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Covid-19: Navigating virtual shareholders' meetings in the UK

Insights / 04-11-2020 / London

The Corporate Insolvency and Governance Act 2020 (Act), which came into force in June 2020, introduced measures to relieve the burden on companies during the coronavirus (Covid-19) outbreak. For a temporary period, which has been extended until 30 December 2020, companies are able to convene meetings in a flexible way through using a range of technologies. This has temporarily suspended shareholders’ ability to attend meetings in person.

What are the requirements for holding virtual meetings?

If a company’s meeting is due to be held before 30 December 2020, the meeting:

  • Need not be held at any particular place;
  • May be held by electronic or other means;
  • May allow vote to be cast by electronic or other means; and
  • May be held without any number of participants being together in the same place.

Until 30 December 2020 and subject to any local lockdown restrictions that might be implemented, members and shareholders do not have to:

  • Physically attend such meetings in person;
  • Participate in the meeting other than by voting; or
  • Vote in any particular manner.

The above rules on virtual meetings apply regardless of whether or not a company’s articles of association (Articles) currently allow meetings to be held virtually. If a company’s Articles do not currently allow for virtual meetings, this could be an appropriate time to review and update the Articles to allow virtual meetings after the temporary Covid-19 measures end. Please note that changing a company’s Articles will require a special resolution.

What should be included in the notice of meeting?

Notice that a meeting is going to be held virtually should include the following details:

  • The time and date of the meeting;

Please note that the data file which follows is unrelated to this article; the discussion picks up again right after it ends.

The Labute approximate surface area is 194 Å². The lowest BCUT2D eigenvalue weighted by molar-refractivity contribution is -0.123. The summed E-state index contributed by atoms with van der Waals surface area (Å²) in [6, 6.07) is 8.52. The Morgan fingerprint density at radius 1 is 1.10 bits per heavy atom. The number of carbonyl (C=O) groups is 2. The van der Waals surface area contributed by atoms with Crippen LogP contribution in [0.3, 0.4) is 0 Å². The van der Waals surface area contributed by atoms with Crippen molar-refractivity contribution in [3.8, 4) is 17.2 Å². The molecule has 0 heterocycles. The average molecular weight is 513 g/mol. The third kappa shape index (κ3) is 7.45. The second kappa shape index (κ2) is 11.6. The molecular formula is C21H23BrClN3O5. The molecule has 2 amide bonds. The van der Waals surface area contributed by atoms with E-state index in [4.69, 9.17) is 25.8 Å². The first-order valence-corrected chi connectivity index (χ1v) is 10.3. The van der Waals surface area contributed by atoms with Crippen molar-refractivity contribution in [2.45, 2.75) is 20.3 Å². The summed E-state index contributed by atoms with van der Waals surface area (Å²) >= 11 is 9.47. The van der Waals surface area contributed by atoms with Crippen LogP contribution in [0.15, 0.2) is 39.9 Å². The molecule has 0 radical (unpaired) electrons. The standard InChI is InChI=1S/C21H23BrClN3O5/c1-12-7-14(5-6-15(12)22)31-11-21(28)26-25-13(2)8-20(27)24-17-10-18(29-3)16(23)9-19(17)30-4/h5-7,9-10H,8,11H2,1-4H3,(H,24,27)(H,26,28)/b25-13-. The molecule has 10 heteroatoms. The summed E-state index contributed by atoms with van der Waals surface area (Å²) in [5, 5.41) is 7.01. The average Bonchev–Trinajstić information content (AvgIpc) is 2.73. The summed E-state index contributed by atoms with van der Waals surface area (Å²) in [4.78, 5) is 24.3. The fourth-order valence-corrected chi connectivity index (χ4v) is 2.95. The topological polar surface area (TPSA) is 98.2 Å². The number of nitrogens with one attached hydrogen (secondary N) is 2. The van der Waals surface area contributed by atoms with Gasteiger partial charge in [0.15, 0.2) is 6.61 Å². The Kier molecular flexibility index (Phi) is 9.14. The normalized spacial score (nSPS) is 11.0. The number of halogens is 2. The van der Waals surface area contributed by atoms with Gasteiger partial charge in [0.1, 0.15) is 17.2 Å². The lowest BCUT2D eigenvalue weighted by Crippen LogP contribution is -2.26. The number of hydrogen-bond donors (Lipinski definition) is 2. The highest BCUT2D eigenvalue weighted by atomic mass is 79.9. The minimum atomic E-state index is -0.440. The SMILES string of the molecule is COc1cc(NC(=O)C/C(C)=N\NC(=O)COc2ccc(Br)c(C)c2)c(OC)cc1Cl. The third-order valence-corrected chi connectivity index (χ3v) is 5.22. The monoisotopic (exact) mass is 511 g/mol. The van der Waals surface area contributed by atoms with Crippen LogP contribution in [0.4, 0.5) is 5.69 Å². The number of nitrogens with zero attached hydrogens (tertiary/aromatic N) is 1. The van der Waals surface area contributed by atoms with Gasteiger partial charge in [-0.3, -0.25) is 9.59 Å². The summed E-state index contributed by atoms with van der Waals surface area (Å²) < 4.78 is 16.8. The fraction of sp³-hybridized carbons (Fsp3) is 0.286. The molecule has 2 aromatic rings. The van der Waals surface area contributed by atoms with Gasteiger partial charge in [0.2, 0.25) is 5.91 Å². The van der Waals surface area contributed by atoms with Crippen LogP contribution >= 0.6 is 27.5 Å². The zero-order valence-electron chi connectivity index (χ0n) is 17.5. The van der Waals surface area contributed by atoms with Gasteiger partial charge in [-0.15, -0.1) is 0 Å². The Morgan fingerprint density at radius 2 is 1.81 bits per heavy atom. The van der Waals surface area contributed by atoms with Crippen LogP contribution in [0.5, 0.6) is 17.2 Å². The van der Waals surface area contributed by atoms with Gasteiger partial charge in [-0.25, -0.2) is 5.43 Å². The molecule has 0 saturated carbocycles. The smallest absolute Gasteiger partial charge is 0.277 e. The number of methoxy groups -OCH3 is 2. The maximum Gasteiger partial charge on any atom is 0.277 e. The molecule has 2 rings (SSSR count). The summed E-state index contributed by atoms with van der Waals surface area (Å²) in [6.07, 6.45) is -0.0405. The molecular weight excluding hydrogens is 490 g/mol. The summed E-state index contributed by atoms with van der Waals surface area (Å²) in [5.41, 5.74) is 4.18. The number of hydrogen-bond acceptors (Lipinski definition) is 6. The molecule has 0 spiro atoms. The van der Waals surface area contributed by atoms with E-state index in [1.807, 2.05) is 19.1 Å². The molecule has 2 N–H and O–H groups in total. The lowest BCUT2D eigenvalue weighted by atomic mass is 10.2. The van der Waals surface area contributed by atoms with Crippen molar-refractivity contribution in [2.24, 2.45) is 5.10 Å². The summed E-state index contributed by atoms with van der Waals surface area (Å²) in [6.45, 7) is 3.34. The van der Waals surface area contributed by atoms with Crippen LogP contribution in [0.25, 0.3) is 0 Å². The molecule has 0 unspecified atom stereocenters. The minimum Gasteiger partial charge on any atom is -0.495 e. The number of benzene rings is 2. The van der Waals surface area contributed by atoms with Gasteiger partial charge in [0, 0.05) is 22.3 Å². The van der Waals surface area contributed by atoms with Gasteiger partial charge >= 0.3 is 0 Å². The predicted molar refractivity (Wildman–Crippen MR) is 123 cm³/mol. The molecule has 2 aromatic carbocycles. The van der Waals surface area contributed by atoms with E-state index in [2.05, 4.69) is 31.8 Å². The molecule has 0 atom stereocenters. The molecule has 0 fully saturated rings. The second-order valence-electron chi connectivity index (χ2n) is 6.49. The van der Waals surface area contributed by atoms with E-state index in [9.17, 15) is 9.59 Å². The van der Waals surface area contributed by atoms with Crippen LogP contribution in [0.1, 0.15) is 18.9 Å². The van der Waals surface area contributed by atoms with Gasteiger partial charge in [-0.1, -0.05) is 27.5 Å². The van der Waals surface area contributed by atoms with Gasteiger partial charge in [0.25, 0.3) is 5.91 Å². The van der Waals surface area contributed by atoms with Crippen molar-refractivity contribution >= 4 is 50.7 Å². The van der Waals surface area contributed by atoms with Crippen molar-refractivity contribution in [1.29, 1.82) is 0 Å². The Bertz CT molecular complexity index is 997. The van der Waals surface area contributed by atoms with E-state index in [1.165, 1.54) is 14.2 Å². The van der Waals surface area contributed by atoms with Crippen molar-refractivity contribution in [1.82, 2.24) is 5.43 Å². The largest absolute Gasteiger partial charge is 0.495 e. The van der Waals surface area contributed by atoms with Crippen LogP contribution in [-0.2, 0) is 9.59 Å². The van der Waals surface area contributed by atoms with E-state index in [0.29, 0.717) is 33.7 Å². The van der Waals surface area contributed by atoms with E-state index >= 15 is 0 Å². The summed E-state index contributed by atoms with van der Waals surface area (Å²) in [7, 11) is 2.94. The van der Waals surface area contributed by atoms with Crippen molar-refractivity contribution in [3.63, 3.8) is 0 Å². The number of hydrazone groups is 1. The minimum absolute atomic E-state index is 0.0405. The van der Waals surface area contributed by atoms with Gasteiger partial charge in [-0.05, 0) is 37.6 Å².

• That the meeting will be held virtually;
  • What platform the meeting will be streamed on/accessed via;
  • A clear agenda on what is going to be discussed at the meeting; and
  • The full text of any special resolution.

It is good practice to provide footnotes in the notice stating that the meeting is being held electronically due to ongoing measures in place for Covid-19 and instructions on how the shareholders can access the virtual meeting.

What are the guidelines for participation during virtual meetings?

Provided that during the virtual meeting shareholders are able to exercise their rights to speak and vote, there does not appear to be any further requirements that cameras should be switched on during the meeting.

As a matter of good practice, companies holding a virtual meeting should put in place shareholder voting and identification procedures. Consideration should be given to enabling shareholders to follow the meeting and ask questions of the board of directors. There are conference facilities that allow participants to virtually ‘raise their hand’ if they have questions or queries.

How do shareholders submit a Form of Proxy?

The shareholders of a company may wish to vote in advance of the meeting by submitting a proxy form. This is where a shareholder of a company appoints another person to attend the meeting and vote on the shareholder’s behalf. This can be done regardless of if the shareholder intends to attend the virtual meeting, as personal circumstances may change and they may be unable to attend. For some companies, it may be worth specifically urging shareholders to vote by proxy ahead of the meeting.

If you need any assistance or guidance on either giving notice or holding a meeting under the current temporary Covid-19 rules, please do not hesitate to contact us.

Elizabeth Callard

Elizabeth Callard Associate

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